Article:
We went and checked on the bonfire one last time, which had reduced in size, and heat. Beyond it, the funfair was still full of gusto.
And then I said goodbye to it all for another year…
There’s a little bit of pagan in the air and I love it. I was especially looking forward to last Thursday for a good old pagan fix. In the morning I popped into town to take photographs of all the signs that were being put up for shenanigans happening later in the day.
However, before the day could really begin, a poorly toddler threw up in my lap and I knew that the evening, for our family, had been written off. For everyone else, the roads close and at four o’clock Ottery St Mary becomes a land of awesomeness.
The first time I went to the Tar Barrels was in the year 2000. I was coaxed onto a coach from Exeter without knowing what I was heading toward. I had the best and scariest night ever. Thousands of people arrive every November 5th to stand too close to burning barrels of hot flaming tar. How great is that?
All the shops are boarded up to keep them safe from the hoards of visitors. There’s a risk of the glass smashing due to the massive volume of people potentially being squashed against the buildings. Such fun!
That first time I went I was petrified and spent most of the evening running for my life. Well, not really but that’s how it felt. In subsequent years I’ve found myself running towards the flames, trying to get as close as possible. I flippin love it! I’m not sure you’re supposed to do that. The key is to be respectful and responsible.
Sadly, this year, because of a pukey boy I was disappointed. I could hear all the cheers and shouts from home. The smell of bonfire wafted all over town and it felt ridiculously magical. I took eldest boy out for an hour, so I could say we’d given our support.
These were the only pictures I could get. I had a six year old balanced on my hip and I forgot to turn on my flash. I didn’t want to get too close because the boy gets scared. It’s funny because next year it’ll be his classmates taking part. Kids from Ottery families start “rolling” barrels from the age of seven. There are kid’s, women’s and men’s barrels and they take place all over town. The barrels start small and get bigger thoughout the night culminating with the enormous Midnight barrel. I like the picture on the bottom right. It’s of our walk home but the trees form a circle and the lights reflecting on the road surface look like flames. It’s an upside down barrel! Sort of.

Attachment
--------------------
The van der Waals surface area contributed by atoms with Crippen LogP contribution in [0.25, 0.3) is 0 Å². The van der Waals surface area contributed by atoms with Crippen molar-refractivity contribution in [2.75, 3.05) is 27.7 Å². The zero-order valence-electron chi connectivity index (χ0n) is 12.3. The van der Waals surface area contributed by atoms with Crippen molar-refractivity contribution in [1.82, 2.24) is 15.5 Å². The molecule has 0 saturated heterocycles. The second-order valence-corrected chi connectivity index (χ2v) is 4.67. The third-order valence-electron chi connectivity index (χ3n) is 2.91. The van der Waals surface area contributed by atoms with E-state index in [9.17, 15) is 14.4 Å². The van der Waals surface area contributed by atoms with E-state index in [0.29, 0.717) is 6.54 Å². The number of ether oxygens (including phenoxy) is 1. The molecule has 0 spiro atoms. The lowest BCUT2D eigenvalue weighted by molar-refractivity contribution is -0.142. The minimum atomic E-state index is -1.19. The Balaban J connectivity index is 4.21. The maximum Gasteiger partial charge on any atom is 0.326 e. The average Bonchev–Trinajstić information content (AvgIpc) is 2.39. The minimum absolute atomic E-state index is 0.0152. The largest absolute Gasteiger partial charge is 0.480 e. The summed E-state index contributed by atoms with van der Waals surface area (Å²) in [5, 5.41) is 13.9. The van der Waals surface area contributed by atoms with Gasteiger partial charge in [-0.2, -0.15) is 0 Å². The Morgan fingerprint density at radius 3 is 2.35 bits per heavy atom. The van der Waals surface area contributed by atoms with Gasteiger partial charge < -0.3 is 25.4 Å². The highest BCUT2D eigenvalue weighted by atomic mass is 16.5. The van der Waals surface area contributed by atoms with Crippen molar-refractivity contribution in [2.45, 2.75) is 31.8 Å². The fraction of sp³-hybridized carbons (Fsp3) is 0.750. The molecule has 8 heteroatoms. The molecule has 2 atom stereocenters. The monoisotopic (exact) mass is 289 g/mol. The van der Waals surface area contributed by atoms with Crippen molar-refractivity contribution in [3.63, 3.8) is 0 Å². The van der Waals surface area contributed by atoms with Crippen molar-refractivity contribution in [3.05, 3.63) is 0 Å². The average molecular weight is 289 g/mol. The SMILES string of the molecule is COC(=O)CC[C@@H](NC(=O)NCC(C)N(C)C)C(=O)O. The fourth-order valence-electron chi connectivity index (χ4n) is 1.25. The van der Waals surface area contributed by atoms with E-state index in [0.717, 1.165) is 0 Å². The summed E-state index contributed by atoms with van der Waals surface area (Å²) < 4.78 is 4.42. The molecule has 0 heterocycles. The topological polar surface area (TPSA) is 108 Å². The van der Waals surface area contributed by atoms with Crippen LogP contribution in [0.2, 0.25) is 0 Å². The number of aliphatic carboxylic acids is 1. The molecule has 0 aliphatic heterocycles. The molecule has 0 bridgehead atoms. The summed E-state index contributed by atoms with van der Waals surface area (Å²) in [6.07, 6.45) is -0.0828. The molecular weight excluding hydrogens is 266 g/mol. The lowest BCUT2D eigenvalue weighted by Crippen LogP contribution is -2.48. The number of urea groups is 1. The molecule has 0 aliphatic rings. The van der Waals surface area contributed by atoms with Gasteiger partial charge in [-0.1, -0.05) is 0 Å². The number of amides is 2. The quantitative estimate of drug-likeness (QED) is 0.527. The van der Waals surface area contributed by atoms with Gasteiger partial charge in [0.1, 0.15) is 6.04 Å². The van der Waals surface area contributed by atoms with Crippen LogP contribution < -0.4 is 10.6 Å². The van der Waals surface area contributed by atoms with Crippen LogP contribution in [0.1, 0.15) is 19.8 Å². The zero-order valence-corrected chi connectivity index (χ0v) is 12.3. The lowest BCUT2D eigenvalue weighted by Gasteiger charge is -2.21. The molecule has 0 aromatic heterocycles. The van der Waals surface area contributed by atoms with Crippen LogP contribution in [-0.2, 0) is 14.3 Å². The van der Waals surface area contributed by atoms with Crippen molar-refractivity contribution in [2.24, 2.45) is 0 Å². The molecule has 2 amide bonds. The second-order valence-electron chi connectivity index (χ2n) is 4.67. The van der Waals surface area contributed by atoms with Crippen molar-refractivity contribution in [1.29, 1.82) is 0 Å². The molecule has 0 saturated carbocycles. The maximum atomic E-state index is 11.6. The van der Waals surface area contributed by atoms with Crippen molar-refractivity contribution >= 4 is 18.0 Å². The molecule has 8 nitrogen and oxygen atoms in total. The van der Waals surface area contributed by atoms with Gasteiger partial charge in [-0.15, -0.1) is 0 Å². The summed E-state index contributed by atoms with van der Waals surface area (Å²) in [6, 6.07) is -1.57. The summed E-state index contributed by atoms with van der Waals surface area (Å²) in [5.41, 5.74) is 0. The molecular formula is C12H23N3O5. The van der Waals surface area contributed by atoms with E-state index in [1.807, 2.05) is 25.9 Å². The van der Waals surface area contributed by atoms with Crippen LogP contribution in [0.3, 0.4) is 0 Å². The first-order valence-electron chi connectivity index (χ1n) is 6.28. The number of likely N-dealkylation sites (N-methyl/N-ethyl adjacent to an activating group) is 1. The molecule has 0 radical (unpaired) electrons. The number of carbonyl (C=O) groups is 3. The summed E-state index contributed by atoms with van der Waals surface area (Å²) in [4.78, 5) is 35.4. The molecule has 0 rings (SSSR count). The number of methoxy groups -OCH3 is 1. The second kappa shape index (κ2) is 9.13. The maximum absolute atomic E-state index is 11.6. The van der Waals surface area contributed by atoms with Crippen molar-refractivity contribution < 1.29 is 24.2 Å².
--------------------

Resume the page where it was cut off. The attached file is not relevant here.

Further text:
I took this picture in 2011. I can’t be sure but I reckon this is one of the kids barrels. It isn’t big enough to belong to one of the men. A lit barrel is lifted onto the shoulders and the carrier runs up and down the street, giving a little spin to keep the flames going. Hessian mitts are worn to keep hands from getting crispy and then many layers of what are usually rugby shirts are worn to protect the body. Awesome!
There is also a huge bonfire, which gets built during preceeding weeks. I love the ritualistic lighting of the fire, it’s amazing to watch. It is seriously the biggest bonfire I have ever seen and the heat that emanates from it is super intense. I always expect it to still be going the next day but it has always burned to the ground.
I seem to have written an awful lot for someone who spent less than an hour there this year.
Any way, 2016 is going to be an amazing year. It’ll be on a Saturday, so the crowds will be huge. This adds to the atmosphere and noise. Great stuff.